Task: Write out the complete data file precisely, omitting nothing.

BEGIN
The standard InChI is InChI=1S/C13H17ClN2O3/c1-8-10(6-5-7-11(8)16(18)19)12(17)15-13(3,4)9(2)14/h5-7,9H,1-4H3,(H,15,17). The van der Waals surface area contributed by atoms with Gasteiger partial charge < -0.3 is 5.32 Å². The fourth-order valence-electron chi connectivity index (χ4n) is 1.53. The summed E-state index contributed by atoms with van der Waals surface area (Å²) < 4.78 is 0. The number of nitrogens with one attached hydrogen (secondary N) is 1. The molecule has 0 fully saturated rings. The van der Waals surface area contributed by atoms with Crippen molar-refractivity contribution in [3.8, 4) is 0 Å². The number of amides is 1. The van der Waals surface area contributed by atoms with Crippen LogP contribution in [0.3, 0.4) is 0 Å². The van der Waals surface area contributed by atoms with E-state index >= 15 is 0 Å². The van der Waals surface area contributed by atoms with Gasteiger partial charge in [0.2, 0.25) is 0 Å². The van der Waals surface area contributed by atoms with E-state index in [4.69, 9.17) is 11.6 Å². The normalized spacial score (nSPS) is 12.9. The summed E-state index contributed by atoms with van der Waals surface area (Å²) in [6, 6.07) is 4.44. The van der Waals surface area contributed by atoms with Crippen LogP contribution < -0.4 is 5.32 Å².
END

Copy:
The standard InChI is InChI=1S/C13H17ClN2O3/c1-8-10(6-5-7-11(8)16(18)19)12(17)15-13(3,4)9(2)14/h5-7,9H,1-4H3,(H,15,17). The van der Waals surface area contributed by atoms with Gasteiger partial charge < -0.3 is 5.32 Å². The fourth-order valence-electron chi connectivity index (χ4n) is 1.53. The summed E-state index contributed by atoms with van der Waals surface area (Å²) < 4.78 is 0. The number of nitrogens with one attached hydrogen (secondary N) is 1. The molecule has 0 fully saturated rings. The van der Waals surface area contributed by atoms with Crippen molar-refractivity contribution in [3.8, 4) is 0 Å². The number of amides is 1. The van der Waals surface area contributed by atoms with Crippen LogP contribution in [0.3, 0.4) is 0 Å². The van der Waals surface area contributed by atoms with E-state index >= 15 is 0 Å². The van der Waals surface area contributed by atoms with Gasteiger partial charge in [0.2, 0.25) is 0 Å². The van der Waals surface area contributed by atoms with E-state index in [4.69, 9.17) is 11.6 Å². The normalized spacial score (nSPS) is 12.9. The summed E-state index contributed by atoms with van der Waals surface area (Å²) in [6, 6.07) is 4.44. The van der Waals surface area contributed by atoms with Crippen LogP contribution < -0.4 is 5.32 Å².